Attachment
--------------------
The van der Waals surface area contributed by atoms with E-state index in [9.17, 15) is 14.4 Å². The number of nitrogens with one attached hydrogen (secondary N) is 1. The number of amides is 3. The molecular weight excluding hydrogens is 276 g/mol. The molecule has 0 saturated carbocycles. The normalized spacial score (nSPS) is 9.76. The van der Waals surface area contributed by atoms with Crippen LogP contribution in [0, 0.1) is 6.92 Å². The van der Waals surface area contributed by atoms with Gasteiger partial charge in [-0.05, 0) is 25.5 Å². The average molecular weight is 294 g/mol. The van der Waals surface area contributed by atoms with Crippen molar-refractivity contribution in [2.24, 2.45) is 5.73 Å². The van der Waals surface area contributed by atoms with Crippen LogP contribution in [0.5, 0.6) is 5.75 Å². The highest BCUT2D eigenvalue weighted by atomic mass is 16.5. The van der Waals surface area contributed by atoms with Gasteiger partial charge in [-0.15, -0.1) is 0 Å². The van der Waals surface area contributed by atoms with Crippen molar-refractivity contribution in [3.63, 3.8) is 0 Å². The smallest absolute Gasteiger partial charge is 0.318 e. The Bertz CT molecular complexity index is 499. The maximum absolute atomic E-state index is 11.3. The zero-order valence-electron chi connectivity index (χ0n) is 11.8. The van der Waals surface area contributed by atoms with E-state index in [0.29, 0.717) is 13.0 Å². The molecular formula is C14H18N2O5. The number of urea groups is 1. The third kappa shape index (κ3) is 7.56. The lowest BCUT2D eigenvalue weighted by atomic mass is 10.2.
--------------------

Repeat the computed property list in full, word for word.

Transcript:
The van der Waals surface area contributed by atoms with E-state index in [9.17, 15) is 14.4 Å². The number of nitrogens with one attached hydrogen (secondary N) is 1. The number of amides is 3. The molecular weight excluding hydrogens is 276 g/mol. The molecule has 0 saturated carbocycles. The normalized spacial score (nSPS) is 9.76. The van der Waals surface area contributed by atoms with Crippen LogP contribution in [0, 0.1) is 6.92 Å². The van der Waals surface area contributed by atoms with Gasteiger partial charge in [-0.05, 0) is 25.5 Å². The average molecular weight is 294 g/mol. The van der Waals surface area contributed by atoms with Crippen molar-refractivity contribution in [2.24, 2.45) is 5.73 Å². The van der Waals surface area contributed by atoms with Crippen LogP contribution in [0.5, 0.6) is 5.75 Å². The highest BCUT2D eigenvalue weighted by atomic mass is 16.5. The van der Waals surface area contributed by atoms with Gasteiger partial charge in [-0.15, -0.1) is 0 Å². The van der Waals surface area contributed by atoms with Crippen molar-refractivity contribution in [3.63, 3.8) is 0 Å². The smallest absolute Gasteiger partial charge is 0.318 e. The Bertz CT molecular complexity index is 499. The maximum absolute atomic E-state index is 11.3. The zero-order valence-electron chi connectivity index (χ0n) is 11.8. The van der Waals surface area contributed by atoms with E-state index in [0.29, 0.717) is 13.0 Å². The molecular formula is C14H18N2O5. The number of urea groups is 1. The third kappa shape index (κ3) is 7.56. The lowest BCUT2D eigenvalue weighted by atomic mass is 10.2.